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Any insights on distinguishing these three types of characters? My particular case is for a sans-serif, but any thoughts (or links) appreciated.
I don’t know what IPA small capitals are.
Petite capitals are optically aligned with the x-height. They are mostly good for display work, for example in a logotype. There aren’t that many typefaces with petite caps and small caps, but there are plenty of typefaces with small caps at “petite” height (confused?).
Small caps are usually noticably taller than the x-height. In modern typography, they are mostly used for acronyms and words/names set in capitals in a line of otherwise mixed-case/lowercase words. Traditionally, small caps have been used to mark beginnings of chapters. The modern usage intends to blend in and not get noticed, the traditional usage is a stylistic one where being noticed is the whole point.
Small caps and petite caps might also differ in weight, width, detailing, and structure. There is no clear recipe. It all depends on what task you want them to fulfill.
IPA small capitals are the symbols used by linguists to represent phonemes and such. They're encoded in their own Unicode block with other phonetic symbols.
Barring general advice (which may have been too broad of a question anyway), I was curious about two things, mainly. First, for those that have designed them before, if the small/petite cap glyphs might be reused for the IPA, or if people design new distinct glyphs for these characters. Second, is there any trend about when petite vs small caps are used, like maybe it's a history of German vs British traditions, or something.
I like my small caps small. Which is to say as a typographer I prefer petite caps for everything, even in running text. I dislike small caps that are taller than x-height. But that's just me.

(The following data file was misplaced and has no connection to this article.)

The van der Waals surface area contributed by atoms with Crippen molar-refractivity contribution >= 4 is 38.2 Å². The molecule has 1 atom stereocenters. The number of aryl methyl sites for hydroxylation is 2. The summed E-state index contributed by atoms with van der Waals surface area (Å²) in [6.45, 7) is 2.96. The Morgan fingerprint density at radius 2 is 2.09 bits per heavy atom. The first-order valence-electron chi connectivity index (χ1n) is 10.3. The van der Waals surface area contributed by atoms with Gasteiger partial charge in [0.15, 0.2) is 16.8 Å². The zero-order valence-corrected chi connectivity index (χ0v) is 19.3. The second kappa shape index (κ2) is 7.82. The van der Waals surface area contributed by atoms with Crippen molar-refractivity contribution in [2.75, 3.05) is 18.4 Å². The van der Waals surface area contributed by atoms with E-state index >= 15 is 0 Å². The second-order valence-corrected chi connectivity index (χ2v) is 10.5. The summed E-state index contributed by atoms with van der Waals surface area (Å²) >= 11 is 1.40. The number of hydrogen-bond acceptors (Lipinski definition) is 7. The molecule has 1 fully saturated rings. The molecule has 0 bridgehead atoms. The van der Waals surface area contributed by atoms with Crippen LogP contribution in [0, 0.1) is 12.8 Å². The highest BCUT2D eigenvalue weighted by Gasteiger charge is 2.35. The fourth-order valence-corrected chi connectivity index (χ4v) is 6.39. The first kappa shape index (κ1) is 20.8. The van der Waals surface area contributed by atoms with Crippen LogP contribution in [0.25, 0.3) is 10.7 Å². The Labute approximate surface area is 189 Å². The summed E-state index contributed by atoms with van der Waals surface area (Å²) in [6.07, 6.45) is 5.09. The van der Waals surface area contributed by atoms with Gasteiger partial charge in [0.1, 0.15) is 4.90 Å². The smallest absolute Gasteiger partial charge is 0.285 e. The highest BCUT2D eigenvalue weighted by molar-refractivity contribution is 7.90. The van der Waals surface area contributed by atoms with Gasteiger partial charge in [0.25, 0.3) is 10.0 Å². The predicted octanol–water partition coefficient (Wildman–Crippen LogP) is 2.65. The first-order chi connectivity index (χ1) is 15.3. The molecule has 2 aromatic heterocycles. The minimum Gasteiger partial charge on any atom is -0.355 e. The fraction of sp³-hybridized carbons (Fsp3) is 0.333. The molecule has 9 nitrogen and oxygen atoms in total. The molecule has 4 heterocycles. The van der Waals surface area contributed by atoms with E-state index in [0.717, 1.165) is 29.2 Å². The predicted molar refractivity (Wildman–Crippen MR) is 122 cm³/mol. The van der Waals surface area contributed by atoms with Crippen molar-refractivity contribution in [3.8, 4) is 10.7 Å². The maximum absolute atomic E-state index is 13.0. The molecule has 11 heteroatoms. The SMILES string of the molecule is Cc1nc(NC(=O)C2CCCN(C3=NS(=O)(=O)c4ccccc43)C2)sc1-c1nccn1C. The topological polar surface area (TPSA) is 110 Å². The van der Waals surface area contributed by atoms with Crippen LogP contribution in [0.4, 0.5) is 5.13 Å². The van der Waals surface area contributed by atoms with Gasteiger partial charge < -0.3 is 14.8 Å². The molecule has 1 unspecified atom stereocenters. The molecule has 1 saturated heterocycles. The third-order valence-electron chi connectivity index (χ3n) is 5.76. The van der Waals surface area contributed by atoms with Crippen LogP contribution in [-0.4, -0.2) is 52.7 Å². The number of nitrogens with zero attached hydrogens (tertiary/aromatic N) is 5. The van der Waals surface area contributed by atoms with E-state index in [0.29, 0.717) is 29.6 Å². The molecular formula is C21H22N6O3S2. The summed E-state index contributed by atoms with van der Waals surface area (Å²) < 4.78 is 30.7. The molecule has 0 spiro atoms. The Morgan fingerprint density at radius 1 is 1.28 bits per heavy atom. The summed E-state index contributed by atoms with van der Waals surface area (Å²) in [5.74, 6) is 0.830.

Certainly the IPA symbols should not be taller than X height.
That sounds like a terrible idea, Joshua. What is the purpose?
There's no "purpose," it's just an aesthetic preference. I find the discontinuity between the established line of the x-height and things that are almost the same height to be distracting.
But I've certainly used typefaces with small caps that are taller than x-height, and I've often left them that way, though sometimes I've shrunk them slightly to match.
(Also, I could clarify that I'm usually typesetting literary fiction and not, say, trendy magazine copy.)
Lining things up should be reserved for display. I would argue for making the difference clear, though. (And also for putting aesthetic preference in the back seat.)
IPA small caps are intended to be mixed among lowercase letters, so they should match those in height. Otherwise, I prefer small caps that are clearly taller than x-height (for typesetting academic books, where small caps may be performing a function other than just decoration).
That’s true though strictly speaking when used for IPA even abc are not lower case, as it is a unicameral script — IPA has no distinction between lower and upper case letters. However the alphabet was designed on the basis of Latin lowercase letters, and I have never seen a typeface that departed from this usage. On the other hand IPA makes a clearcut distinction between pairs like ʀ–r ɴ–n ɑ–a ʒ–z etc.
What is important when designing an IPA font is the fact that there must be room enough for diacritics above and below the letters. Those may be used in unpredictable ways and even be stacked, thus: [ʀ̥ɪ̃̀ɴ̩́], which should display like this:
I think the choice of small or petite caps depends to some extent on the language for which they are used. For German body text I have a strong tendency to use petite caps (x-height), as words are frequently distinguished on the basis of upper vs. lower case alone in that language. This seems to increase reading speed significantly.